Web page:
My Reality Demands Answers.
Constant pain is difficult to process, both mentally and physically. Obviously, something was wrong. Every time I convinced myself I was getting better, I was slapped with reality. On a trip to NYC with college friends, David and Kevin, I struggled to get out of cabs. My damn knees, again. When Kevin asked me what was wrong, I lied and said it was a gym injury. I wanted one weekend without having to confront my reality and even that was asking too much.
My healthy facade at work quickly faded . I worked for an organization focused on keeping Downtown a vibrant place for businesses and apartment dwellers. Part of my role was to complete an inventory of first floor retail options within the Downtown area. Ordinarily, I would be excited by the work. I loved walking around the city, without my boss’s prying eyes. And any day away from an office is a plus for me. Unfortunately, with my pain level, walking more than a couple of blocks was out of the question. My ridiculously supportive fiance, unbeknownst to my boss, drove me to every retail shop so I could complete the work. I knew better than to trust my boss with personal issues. This is a man who literally chuckled when he saw me limping into work and wearing a brace. I sure as hell was not going to mention my medical woes to him.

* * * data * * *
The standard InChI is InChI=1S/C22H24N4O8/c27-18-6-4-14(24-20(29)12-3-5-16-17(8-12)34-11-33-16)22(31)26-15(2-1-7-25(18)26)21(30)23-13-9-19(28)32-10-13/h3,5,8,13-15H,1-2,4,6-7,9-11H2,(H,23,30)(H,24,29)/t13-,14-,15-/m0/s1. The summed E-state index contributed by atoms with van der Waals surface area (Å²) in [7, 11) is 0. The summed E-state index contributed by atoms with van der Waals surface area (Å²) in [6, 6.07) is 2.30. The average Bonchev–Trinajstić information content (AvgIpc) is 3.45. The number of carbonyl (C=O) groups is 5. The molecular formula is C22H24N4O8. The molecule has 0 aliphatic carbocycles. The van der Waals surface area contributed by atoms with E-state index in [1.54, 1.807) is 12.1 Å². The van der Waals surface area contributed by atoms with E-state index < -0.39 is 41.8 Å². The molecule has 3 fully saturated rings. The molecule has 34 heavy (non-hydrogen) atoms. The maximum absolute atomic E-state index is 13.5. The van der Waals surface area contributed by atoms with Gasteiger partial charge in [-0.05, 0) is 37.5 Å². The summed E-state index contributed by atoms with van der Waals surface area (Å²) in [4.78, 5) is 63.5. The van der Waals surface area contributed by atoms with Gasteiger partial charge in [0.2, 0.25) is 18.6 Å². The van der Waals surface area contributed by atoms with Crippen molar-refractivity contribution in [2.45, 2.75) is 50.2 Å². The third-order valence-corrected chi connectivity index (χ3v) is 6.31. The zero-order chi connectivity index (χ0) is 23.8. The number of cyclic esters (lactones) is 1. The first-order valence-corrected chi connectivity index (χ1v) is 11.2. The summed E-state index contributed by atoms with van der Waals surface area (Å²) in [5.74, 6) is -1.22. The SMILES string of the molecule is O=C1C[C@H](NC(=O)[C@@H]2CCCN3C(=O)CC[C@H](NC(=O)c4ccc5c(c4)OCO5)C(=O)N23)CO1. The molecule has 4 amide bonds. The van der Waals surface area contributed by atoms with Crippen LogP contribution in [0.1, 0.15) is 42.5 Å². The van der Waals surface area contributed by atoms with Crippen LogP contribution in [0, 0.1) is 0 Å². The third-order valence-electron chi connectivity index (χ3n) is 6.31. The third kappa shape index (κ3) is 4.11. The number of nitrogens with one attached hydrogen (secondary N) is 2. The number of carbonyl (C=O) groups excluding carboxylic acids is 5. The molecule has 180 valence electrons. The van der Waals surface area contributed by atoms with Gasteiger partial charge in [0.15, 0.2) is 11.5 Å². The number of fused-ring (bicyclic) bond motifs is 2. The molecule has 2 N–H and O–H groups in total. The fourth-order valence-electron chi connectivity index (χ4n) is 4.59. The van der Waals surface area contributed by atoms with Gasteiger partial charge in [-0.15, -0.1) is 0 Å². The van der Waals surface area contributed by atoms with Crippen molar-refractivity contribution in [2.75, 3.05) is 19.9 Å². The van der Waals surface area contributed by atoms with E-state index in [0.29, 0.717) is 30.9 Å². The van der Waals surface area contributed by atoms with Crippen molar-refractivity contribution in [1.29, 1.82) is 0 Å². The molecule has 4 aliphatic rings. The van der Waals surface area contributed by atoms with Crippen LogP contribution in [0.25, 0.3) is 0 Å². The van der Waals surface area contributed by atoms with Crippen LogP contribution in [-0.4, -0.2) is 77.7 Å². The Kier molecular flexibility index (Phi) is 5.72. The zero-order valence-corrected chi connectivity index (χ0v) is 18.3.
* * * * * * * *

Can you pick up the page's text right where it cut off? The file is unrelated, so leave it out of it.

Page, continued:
At this point, reality forced my hand. I needed the pain to stop. Self diagnosis is dangerous for a hypochondriac such as myself, but I proceeded. I searched for joint pain causes and arthritis kept coming up. Arthritis? The disease old people get? Digging deeper, I learned arthritis conditions were treated by rheumatologists. I did not have a doctor at the time, so I went to my fiancé's doctor as a starting point.
Of course, my knees locked on the way to the doctor's office. Dr. P was pleasant, but his emotional IQ was lacking. He rattled off potential diseases like a waiter going through a restaurant's specials. "It could be different forms of arthritis, a virus, cancer..." My eyes bulged as he nonchalantly mentioned the “C” word. He drew blood and told me test results would be available in a week. Now, I just had to get through the week.
A couple days later, it was New Year's Eve and we celebrated with friends. I put on a brave face, but was distracted and anxious when the clock struck midnight. What would the new year have in store for me?